Wednesday, October 15, 2014


Our foray into Arches came at the tail end of our trip – because that’s when I could get two nights in Devil’s Garden Campground, campsite # 52.
Why site 52, you may ask? Because Sunset Magazine was right – this was a beautiful location with a level of privacy not found in many other sites. To be honest, pretty much any site along the east (or left as you come down through the campground) that is not near a restroom would be spectacular. The restrooms are extremely well lit all night long which means if you like to stargaze -take my advice - and pick a site not next door to the facilities.

I planned the whole trip around the dates for this campground – they are not easy to obtain. It was the first couple days of October and the weather can be a bit unpredictable. I’m not just talking about some showers, no – I’m talking major electrical storms with gusty winds. That sky was rumbling - not the smartest time to take a short hike...

Anyway. Arches…
Any vision you might have from Edward Abbey’s Desert Solitaire will have to be left behind when visiting this national park during the regular tourist season . This is one busy park. Busloads of tourists block off most of the parking lots and if you are not at the trailhead to Delicate Arch by 8:30 - 9 am, there will be no parking to be had. It is not really all that relaxing to hike with hundreds of your best friends along the various trails.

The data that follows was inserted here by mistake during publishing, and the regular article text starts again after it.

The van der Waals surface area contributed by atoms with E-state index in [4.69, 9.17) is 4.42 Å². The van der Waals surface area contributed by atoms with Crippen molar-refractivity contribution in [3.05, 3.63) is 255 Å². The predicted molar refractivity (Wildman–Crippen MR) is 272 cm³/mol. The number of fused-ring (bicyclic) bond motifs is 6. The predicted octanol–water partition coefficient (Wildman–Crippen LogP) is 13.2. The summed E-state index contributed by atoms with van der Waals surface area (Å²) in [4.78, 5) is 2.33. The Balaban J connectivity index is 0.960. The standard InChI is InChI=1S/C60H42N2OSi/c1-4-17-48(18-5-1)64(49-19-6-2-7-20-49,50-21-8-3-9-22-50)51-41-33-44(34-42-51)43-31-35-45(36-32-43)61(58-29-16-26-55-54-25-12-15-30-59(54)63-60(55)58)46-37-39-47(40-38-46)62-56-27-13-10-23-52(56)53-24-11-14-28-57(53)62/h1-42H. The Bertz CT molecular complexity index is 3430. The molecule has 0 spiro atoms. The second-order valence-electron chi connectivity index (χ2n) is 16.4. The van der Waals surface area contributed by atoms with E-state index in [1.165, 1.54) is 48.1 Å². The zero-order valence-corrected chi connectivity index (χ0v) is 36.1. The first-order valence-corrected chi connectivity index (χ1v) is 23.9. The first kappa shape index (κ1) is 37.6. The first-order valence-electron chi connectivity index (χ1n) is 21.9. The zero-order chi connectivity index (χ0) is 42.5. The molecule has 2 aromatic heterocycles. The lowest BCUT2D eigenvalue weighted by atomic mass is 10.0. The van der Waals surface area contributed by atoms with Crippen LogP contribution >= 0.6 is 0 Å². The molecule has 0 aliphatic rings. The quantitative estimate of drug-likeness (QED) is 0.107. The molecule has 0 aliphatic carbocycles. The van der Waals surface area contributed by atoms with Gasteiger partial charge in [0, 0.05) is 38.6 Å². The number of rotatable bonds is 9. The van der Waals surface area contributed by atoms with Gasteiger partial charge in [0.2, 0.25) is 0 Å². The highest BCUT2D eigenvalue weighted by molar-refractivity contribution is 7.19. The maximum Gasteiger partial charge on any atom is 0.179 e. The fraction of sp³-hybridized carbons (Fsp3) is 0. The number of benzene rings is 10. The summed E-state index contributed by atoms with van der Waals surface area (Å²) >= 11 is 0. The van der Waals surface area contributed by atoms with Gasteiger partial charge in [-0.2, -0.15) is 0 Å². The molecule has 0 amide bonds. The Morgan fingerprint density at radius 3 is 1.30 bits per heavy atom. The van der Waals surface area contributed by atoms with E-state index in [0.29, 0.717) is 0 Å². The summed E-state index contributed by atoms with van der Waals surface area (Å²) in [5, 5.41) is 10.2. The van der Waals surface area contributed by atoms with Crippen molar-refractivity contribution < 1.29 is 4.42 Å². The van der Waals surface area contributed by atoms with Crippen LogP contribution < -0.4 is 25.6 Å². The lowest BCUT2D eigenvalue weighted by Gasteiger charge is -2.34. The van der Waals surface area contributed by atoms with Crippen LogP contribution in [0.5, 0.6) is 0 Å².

Still, it is a beautiful landscape filled with movement and color. A once in a lifetime visit
because, honestly, this whole region is filled with incredible landscapes that have also lain bare the bones of red and white sandstone - without the crowds. While I applaud Utah’s tourist bureau for creating an amazing destination for the world – the park becomes a place in need of policing and regulation just to manage the human impact on the sites. Ah well, the park service does what it can to offer this region up to the wonder of us all.

Or, in the words of Edward Abby:

“No more cars in national parks. Let the people walk. Or ride horses, bicycles, mules, wild pigs--anything--but keep the automobiles and the motorcycles and all their motorized relatives out. We have agreed not to drive our automobiles into cathedrals, concert halls, art museums, legislative assemblies, private bedrooms and the other sanctums of our culture; we should treat our national parks with the same deference, for they, too, are holy places. An increasingly pagan and hedonistic people (thank God!), we are learning finally that the forests and mountains and desert canyons are holier than our churches. Therefore let us behave accordingly.”
Desert Solitaire

Tuesday, October 14, 2014

Peace Tree Juice Cafe - Monticello and Moab

Just go... If you want something tasty, healthy, vegan or vegetarian. If you want a smoothie and - in Monticello - they know how to make a mocha if that's what you are dying for (hello Andy) - this is the spot. And...if you have to have your Starbucks there is one in the local market. With at least an hour line that has nothing to do with the three people in front of you.

Red Cliff Lodge

When we originally planned this trip we didn't have a trailer. I decided to break the trip up with a two night stay near Moab at a place called Red Cliff Lodge. One of the nights also coincided with our wedding anniversary - so what could be better than hot showers and a meal overlooking the Colorado River?

We couldn't have picked a nicer place.

Red Cliff Lodge is about fourteen miles outside of the tourist mecca known as Moab and sits right on the Colorado, nestled between red rock cliffs. The weather cooperated as well and we were treated to two nights of amazing thunderstorms and watched lightning dance along the cliffs while the lights flickered in the dining room. We were feeling very lucky that we weren't out camping in it. Well, to be honest, we were feeling the luck of our daughter who was tenting along with us on this trip.